Dawning of the Age of Mortality Transparency
St. Agnes Medical Center was "worse" in gastrointestinal hemorrhage and pneumonia death in 2008. Then in 2009, St. Agnes again scored "worse," but now in three categories, percutaneous coronary angioplasty, congestive heart failure and pneumonia.
Presbyterian Intercommunity Hospital was better in three categories, acute myocardial infarction, acute stroke and pneumonia, in 2008. But in 2009 it was better in six areas, having achieved additional lower mortality scores in gastrointestinal hemorrhage, congestive heart failure and craniotomy.
Parker says the rankings give clues as to what might be going on with a hospital's process of care. "In the case of stroke, for example, we know there's evidence that a timely CT scan and a swallow assessment can help guide the correct treatment decisions, and may prevent death or extend life. Likewise, timely administration of the correct antibiotic to patients with pneumonia has been shown to increase survival rates," he says.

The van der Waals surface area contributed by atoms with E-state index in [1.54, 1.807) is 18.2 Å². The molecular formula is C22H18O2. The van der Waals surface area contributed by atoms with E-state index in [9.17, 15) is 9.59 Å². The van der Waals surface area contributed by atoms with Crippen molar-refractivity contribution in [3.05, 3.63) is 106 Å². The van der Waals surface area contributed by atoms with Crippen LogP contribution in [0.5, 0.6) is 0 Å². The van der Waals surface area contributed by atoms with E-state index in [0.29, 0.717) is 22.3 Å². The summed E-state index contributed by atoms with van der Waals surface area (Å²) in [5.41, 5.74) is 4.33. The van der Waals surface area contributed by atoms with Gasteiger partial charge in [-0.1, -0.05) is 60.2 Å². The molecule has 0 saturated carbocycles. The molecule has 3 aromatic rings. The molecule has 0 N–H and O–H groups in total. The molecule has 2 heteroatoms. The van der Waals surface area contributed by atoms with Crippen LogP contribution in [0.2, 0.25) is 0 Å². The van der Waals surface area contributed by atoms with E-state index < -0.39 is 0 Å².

He urges hospitals that received poor scores – or those simply wanting to improve – to go back to the patients' charts "to see whether there were issues with the patient's care."
Hospitals should review to see if there were extenuating circumstances or conditions that may be contributing to certain hospitals having higher death rates.
But isn't it possible that some of this trend is partially explained by patient payer mix and socioeconomic status? The unchangeable "extenuating circumstance?"
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